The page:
Advertisement

Association of serum microRNAs with abdominal aortic aneurysm diagnosis and growth

  • Author Footnotes
    1 Contributed equally.
    Shivshankar Thanigaimani
    Footnotes
    1 Contributed equally.
    Affiliations
    Queensland Research Centre for Peripheral Vascular Disease, College of Medicine and Dentistry, James Cook University, Townsville, Queensland, Australia

    Centre for Molecular Therapeutics, Australian Institute of Tropical Health and Medicine, James Cook University, Cairns and Townsville, Queensland, Australia
    Search for articles by this author
  • Author Footnotes
    1 Contributed equally.
    Vikram Iyer
    Footnotes
    1 Contributed equally.
    Affiliations
    Queensland Research Centre for Peripheral Vascular Disease, College of Medicine and Dentistry, James Cook University, Townsville, Queensland, Australia

    Centre for Molecular Therapeutics, Australian Institute of Tropical Health and Medicine, James Cook University, Cairns and Townsville, Queensland, Australia

    Department of Vascular Surgery, Royal Melbourne Hospital, Parkville, Victoria, Australia
    Search for articles by this author
  • John Bingley
    Affiliations
    Department of Vascular Surgery, Mater Hospital, Brisbane
    Search for articles by this author
  • Daniel Browne
    Affiliations
    Centre for Molecular Therapeutics, Australian Institute of Tropical Health and Medicine, James Cook University, Cairns and Townsville, Queensland, Australia
    Search for articles by this author
  • James Phie
    Affiliations
    Queensland Research Centre for Peripheral Vascular Disease, College of Medicine and Dentistry, James Cook University, Townsville, Queensland, Australia

    Centre for Molecular Therapeutics, Australian Institute of Tropical Health and Medicine, James Cook University, Cairns and Townsville, Queensland, Australia
    Search for articles by this author
  • Denise Doolan
    Affiliations
    Centre for Molecular Therapeutics, Australian Institute of Tropical Health and Medicine, James Cook University, Cairns and Townsville, Queensland, Australia
    Search for articles by this author
  • Author Footnotes
    1 Contributed equally.
    Jonathan Golledge
    Correspondence
    Correspondence to: Professor Jonathan Golledge, Director, Queensland Research Centre for Peripheral Vascular Disease, College of Medicine and Dentistry, James Cook University, Townsville, Queensland, Australia, 4811; Fax +61 7 4796 1401 Telephone +61 7 4796 1417,
    Footnotes
    1 Contributed equally.
    Affiliations
    Queensland Research Centre for Peripheral Vascular Disease, College of Medicine and Dentistry, James Cook University, Townsville, Queensland, Australia

    The Department of Vascular and Endovascular Surgery, Townsville University Hospital, Townsville, Queensland, Australia

    Centre for Molecular Therapeutics, Australian Institute of Tropical Health and Medicine, James Cook University, Cairns and Townsville, Queensland, Australia
    Search for articles by this author
  • Author Footnotes
    1 Contributed equally.
Published:December 30, 2022DOI:https://doi.org/10.1016/j.ejvs.2022.12.028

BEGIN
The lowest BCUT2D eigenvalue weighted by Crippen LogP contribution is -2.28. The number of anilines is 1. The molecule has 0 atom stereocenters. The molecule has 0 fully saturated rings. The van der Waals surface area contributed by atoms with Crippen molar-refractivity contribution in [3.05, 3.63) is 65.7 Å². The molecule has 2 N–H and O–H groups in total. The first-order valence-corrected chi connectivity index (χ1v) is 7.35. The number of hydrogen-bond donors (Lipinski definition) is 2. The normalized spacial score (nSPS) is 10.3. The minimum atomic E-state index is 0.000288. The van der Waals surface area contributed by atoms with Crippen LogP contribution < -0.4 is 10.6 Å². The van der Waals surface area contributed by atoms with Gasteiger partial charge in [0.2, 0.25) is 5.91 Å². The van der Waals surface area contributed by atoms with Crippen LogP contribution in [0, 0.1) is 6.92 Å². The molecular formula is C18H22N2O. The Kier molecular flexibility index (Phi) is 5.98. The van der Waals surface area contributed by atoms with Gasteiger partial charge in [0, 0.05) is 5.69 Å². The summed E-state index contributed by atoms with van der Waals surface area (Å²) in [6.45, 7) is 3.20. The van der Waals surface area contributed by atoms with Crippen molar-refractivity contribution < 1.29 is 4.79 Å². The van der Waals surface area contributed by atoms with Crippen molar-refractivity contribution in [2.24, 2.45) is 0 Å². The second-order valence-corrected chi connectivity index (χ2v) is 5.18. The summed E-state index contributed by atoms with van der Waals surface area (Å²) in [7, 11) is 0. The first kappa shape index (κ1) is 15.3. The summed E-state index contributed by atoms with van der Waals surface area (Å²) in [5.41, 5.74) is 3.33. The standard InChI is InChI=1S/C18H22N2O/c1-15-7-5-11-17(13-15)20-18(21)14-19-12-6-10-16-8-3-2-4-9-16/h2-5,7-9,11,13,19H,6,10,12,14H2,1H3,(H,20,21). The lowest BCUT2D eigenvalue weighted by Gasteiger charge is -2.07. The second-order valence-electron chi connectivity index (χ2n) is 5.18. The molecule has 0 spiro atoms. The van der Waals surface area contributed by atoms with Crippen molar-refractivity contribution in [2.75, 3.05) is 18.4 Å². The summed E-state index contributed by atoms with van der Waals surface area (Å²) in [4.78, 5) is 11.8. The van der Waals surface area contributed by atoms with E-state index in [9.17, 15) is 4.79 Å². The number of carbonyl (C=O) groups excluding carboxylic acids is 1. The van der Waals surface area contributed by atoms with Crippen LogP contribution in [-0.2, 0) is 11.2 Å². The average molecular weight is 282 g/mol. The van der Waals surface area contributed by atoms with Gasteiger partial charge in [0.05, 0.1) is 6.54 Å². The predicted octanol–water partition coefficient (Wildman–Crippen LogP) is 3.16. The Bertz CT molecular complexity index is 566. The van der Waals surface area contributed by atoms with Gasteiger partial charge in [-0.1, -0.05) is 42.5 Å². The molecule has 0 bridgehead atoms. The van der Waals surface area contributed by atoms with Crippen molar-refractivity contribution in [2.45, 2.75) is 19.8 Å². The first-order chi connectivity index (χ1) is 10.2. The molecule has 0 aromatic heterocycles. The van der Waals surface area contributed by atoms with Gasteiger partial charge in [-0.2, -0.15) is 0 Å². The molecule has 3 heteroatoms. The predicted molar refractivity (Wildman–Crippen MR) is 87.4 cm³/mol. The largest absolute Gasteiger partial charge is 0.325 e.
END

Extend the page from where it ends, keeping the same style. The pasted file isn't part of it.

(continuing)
This paper is only available as a PDF. To read, Please Download here.

      Abstract

      Introduction

      This study aimed to examine the association of serum microRNAs (miRNAs) with diagnosis and growth of abdominal aortic aneurysm (AAA), and to test their diagnostic and prognostic value.

      Methods

      The expression levels of 800 miRNA tags were assessed in 108 AAA patients and 12 age- and sex-matched healthy controls (HC) and 12 patients with peripheral artery disease (PAD) using nanoString Technologies. Findings were assessed in an independent sample of 66 AAA patients and 29 age and sex-matched HC by reverse transcriptase PCR (rtPCR). AAA growth was assessed by a median of 3 (Interquartile range (IQR) 2, 3) repeat ultrasound scans over a median follow up of 1.1 (IQR 1.0, 2.0) years. The association of the miRNA with AAA diagnosis and growth were examined by regression and linear mixed effects analyses. The diagnostic and prognostic potential of the miRNAs were examined using area under the receiver operator characteristic curve (AUC), net reclassification index (NRI) and Cox hazard analyses.

      Results

      In comparison to HC, a model combining clinical risk factors, let-7b-5p and miR-548n had an AUC of 98.0% (95% CI 95.6, 100.0; p=.003) for diagnosing AAA, which was a significant improvement over clinical risk factors alone (NRI: 1.74; 95% CI 1.61, 1.87; p<0.001). In comparison to PAD, a model combining clinical risk factors and miR-548n had an AUC of 99.6% (95% CI 98.9, 100.0, p=.037) for diagnosing AAA, which was a significant improvement over clinical risk factors alone (NRI 1.79, 95% CI 1.68, 1.91; p<0.001). In the longitudinal cohort, none of the miRNA were able to predict the likelihood of reaching surgical threshold diameter better than clinical risk factors alone.

      Conclusion

      Serum let-7b-5p and miR548n significantly improved ability to diagnose AAA. None of the miRNAs had independent prognosis value in predicting AAA growth.

      Keywords

      To read this article in full you will need to make a payment

      Purchase one-time access:

      Academic & Personal: 24 hour online accessCorporate R&D Professionals: 24 hour online access
      One-time access price info
      • For academic or personal research use, select 'Academic and Personal'
      • For corporate R&D use, select 'Corporate R&D Professionals'

      Subscribe:

      Subscribe to European Journal of Vascular and Endovascular Surgery
      Already a print subscriber? Claim online access
      Already an online subscriber? Sign in
      Institutional Access: Sign in to ScienceDirect